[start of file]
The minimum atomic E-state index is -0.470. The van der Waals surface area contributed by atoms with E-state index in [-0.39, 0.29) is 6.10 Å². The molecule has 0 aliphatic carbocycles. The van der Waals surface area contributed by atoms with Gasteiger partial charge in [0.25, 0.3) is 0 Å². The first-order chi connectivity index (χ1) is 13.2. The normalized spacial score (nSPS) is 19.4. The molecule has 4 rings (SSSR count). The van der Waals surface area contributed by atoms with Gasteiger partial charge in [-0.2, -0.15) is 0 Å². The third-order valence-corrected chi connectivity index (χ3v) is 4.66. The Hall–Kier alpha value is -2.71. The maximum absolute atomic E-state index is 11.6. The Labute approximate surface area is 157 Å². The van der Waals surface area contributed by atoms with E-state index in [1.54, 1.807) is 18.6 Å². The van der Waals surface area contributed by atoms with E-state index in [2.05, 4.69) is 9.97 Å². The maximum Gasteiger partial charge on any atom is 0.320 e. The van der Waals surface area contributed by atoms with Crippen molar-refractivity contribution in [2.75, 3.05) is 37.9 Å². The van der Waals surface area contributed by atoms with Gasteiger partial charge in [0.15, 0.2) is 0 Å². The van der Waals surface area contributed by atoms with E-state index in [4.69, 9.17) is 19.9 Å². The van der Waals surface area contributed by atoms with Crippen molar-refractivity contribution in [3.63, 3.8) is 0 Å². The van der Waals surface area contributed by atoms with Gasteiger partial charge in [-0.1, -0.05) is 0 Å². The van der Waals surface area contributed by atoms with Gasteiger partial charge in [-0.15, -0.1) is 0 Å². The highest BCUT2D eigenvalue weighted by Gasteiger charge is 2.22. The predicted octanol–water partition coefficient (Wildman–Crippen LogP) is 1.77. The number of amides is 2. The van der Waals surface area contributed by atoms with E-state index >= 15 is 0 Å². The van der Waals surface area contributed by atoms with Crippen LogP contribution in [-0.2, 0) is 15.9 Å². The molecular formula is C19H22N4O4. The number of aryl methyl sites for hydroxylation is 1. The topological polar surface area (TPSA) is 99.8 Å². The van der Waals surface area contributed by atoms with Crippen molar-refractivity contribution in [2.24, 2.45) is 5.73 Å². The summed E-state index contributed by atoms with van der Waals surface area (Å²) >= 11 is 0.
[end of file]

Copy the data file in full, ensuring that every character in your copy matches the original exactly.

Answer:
The minimum atomic E-state index is -0.470. The van der Waals surface area contributed by atoms with E-state index in [-0.39, 0.29) is 6.10 Å². The molecule has 0 aliphatic carbocycles. The van der Waals surface area contributed by atoms with Gasteiger partial charge in [0.25, 0.3) is 0 Å². The first-order chi connectivity index (χ1) is 13.2. The normalized spacial score (nSPS) is 19.4. The molecule has 4 rings (SSSR count). The van der Waals surface area contributed by atoms with Gasteiger partial charge in [-0.2, -0.15) is 0 Å². The third-order valence-corrected chi connectivity index (χ3v) is 4.66. The Hall–Kier alpha value is -2.71. The maximum absolute atomic E-state index is 11.6. The Labute approximate surface area is 157 Å². The van der Waals surface area contributed by atoms with E-state index in [1.54, 1.807) is 18.6 Å². The van der Waals surface area contributed by atoms with E-state index in [2.05, 4.69) is 9.97 Å². The maximum Gasteiger partial charge on any atom is 0.320 e. The van der Waals surface area contributed by atoms with Crippen molar-refractivity contribution in [2.75, 3.05) is 37.9 Å². The van der Waals surface area contributed by atoms with Gasteiger partial charge in [0.15, 0.2) is 0 Å². The van der Waals surface area contributed by atoms with E-state index in [4.69, 9.17) is 19.9 Å². The van der Waals surface area contributed by atoms with Crippen molar-refractivity contribution in [3.63, 3.8) is 0 Å². The van der Waals surface area contributed by atoms with Gasteiger partial charge in [-0.1, -0.05) is 0 Å². The van der Waals surface area contributed by atoms with Gasteiger partial charge in [-0.15, -0.1) is 0 Å². The highest BCUT2D eigenvalue weighted by Gasteiger charge is 2.22. The predicted octanol–water partition coefficient (Wildman–Crippen LogP) is 1.77. The number of amides is 2. The van der Waals surface area contributed by atoms with E-state index >= 15 is 0 Å². The van der Waals surface area contributed by atoms with Crippen LogP contribution in [-0.2, 0) is 15.9 Å². The molecular formula is C19H22N4O4. The number of aryl methyl sites for hydroxylation is 1. The topological polar surface area (TPSA) is 99.8 Å². The van der Waals surface area contributed by atoms with Crippen molar-refractivity contribution in [2.24, 2.45) is 5.73 Å². The summed E-state index contributed by atoms with van der Waals surface area (Å²) >= 11 is 0.